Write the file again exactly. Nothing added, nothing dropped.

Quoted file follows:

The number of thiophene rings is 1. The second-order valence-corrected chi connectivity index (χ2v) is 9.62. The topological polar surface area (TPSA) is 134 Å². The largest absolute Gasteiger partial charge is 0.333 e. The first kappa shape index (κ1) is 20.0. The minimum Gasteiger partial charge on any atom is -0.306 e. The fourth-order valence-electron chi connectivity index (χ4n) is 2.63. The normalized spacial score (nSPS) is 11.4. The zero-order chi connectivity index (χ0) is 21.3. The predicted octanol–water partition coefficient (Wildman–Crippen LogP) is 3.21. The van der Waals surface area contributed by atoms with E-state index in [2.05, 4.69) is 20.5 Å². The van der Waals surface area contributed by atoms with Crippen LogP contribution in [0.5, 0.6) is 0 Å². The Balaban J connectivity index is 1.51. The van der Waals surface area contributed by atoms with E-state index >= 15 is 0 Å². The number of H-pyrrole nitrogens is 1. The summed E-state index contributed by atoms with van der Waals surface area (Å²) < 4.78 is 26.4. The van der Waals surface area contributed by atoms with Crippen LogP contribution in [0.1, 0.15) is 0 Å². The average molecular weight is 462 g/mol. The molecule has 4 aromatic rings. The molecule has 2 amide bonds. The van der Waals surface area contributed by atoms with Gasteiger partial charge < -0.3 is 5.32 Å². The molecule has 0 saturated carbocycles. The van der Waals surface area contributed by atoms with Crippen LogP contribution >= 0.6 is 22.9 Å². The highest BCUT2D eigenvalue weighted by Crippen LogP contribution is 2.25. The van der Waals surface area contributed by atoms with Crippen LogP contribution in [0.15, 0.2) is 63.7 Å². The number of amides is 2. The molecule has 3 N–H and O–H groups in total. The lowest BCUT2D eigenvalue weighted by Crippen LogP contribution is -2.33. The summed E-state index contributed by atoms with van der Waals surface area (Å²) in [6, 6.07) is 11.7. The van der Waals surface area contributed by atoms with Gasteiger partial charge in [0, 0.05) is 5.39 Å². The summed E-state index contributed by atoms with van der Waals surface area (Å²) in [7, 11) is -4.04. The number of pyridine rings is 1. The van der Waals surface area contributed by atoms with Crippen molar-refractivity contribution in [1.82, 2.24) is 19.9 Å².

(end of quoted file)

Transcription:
The number of thiophene rings is 1. The second-order valence-corrected chi connectivity index (χ2v) is 9.62. The topological polar surface area (TPSA) is 134 Å². The largest absolute Gasteiger partial charge is 0.333 e. The first kappa shape index (κ1) is 20.0. The minimum Gasteiger partial charge on any atom is -0.306 e. The fourth-order valence-electron chi connectivity index (χ4n) is 2.63. The normalized spacial score (nSPS) is 11.4. The zero-order chi connectivity index (χ0) is 21.3. The predicted octanol–water partition coefficient (Wildman–Crippen LogP) is 3.21. The van der Waals surface area contributed by atoms with E-state index in [2.05, 4.69) is 20.5 Å². The van der Waals surface area contributed by atoms with Crippen LogP contribution in [0.5, 0.6) is 0 Å². The Balaban J connectivity index is 1.51. The van der Waals surface area contributed by atoms with E-state index >= 15 is 0 Å². The number of H-pyrrole nitrogens is 1. The summed E-state index contributed by atoms with van der Waals surface area (Å²) < 4.78 is 26.4. The van der Waals surface area contributed by atoms with Crippen LogP contribution in [0.1, 0.15) is 0 Å². The average molecular weight is 462 g/mol. The molecule has 4 aromatic rings. The molecule has 2 amide bonds. The van der Waals surface area contributed by atoms with Gasteiger partial charge < -0.3 is 5.32 Å². The molecule has 0 saturated carbocycles. The van der Waals surface area contributed by atoms with Crippen LogP contribution >= 0.6 is 22.9 Å². The highest BCUT2D eigenvalue weighted by Crippen LogP contribution is 2.25. The van der Waals surface area contributed by atoms with Crippen LogP contribution in [0.15, 0.2) is 63.7 Å². The number of amides is 2. The molecule has 3 N–H and O–H groups in total. The lowest BCUT2D eigenvalue weighted by Crippen LogP contribution is -2.33. The summed E-state index contributed by atoms with van der Waals surface area (Å²) in [6, 6.07) is 11.7. The van der Waals surface area contributed by atoms with Gasteiger partial charge in [0, 0.05) is 5.39 Å². The summed E-state index contributed by atoms with van der Waals surface area (Å²) in [7, 11) is -4.04. The number of pyridine rings is 1. The van der Waals surface area contributed by atoms with Crippen molar-refractivity contribution in [1.82, 2.24) is 19.9 Å².